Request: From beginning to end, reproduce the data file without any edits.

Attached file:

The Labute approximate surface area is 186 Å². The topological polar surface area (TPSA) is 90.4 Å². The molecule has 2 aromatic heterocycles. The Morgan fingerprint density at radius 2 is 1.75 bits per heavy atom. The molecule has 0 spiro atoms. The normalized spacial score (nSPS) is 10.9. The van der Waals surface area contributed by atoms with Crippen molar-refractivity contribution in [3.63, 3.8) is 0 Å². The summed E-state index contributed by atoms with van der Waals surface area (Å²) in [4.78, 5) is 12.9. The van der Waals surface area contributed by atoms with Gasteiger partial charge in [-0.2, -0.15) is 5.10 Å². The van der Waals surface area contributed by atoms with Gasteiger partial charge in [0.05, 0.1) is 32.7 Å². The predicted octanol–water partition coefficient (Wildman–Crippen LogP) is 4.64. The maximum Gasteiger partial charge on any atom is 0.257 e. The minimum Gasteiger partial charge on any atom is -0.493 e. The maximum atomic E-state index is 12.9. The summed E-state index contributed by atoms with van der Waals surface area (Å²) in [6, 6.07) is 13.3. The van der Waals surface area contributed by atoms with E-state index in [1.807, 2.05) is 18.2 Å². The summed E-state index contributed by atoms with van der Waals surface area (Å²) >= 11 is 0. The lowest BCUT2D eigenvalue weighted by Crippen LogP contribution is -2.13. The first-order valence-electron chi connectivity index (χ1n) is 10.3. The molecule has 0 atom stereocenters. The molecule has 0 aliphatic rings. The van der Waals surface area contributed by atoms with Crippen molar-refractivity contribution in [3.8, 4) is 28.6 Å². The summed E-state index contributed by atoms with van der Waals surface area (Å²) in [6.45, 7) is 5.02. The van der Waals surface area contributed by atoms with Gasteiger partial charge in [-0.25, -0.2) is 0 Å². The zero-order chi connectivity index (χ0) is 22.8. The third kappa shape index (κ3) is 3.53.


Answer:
The Labute approximate surface area is 186 Å². The topological polar surface area (TPSA) is 90.4 Å². The molecule has 2 aromatic heterocycles. The Morgan fingerprint density at radius 2 is 1.75 bits per heavy atom. The molecule has 0 spiro atoms. The normalized spacial score (nSPS) is 10.9. The van der Waals surface area contributed by atoms with Crippen molar-refractivity contribution in [3.63, 3.8) is 0 Å². The summed E-state index contributed by atoms with van der Waals surface area (Å²) in [4.78, 5) is 12.9. The van der Waals surface area contributed by atoms with Gasteiger partial charge in [-0.2, -0.15) is 5.10 Å². The van der Waals surface area contributed by atoms with Gasteiger partial charge in [0.05, 0.1) is 32.7 Å². The predicted octanol–water partition coefficient (Wildman–Crippen LogP) is 4.64. The maximum Gasteiger partial charge on any atom is 0.257 e. The minimum Gasteiger partial charge on any atom is -0.493 e. The maximum atomic E-state index is 12.9. The summed E-state index contributed by atoms with van der Waals surface area (Å²) in [6, 6.07) is 13.3. The van der Waals surface area contributed by atoms with E-state index in [1.807, 2.05) is 18.2 Å². The summed E-state index contributed by atoms with van der Waals surface area (Å²) >= 11 is 0. The lowest BCUT2D eigenvalue weighted by Crippen LogP contribution is -2.13. The first-order valence-electron chi connectivity index (χ1n) is 10.3. The molecule has 0 atom stereocenters. The molecule has 0 aliphatic rings. The van der Waals surface area contributed by atoms with Crippen molar-refractivity contribution in [3.8, 4) is 28.6 Å². The summed E-state index contributed by atoms with van der Waals surface area (Å²) in [6.45, 7) is 5.02. The van der Waals surface area contributed by atoms with Gasteiger partial charge in [-0.25, -0.2) is 0 Å². The zero-order chi connectivity index (χ0) is 22.8. The third kappa shape index (κ3) is 3.53.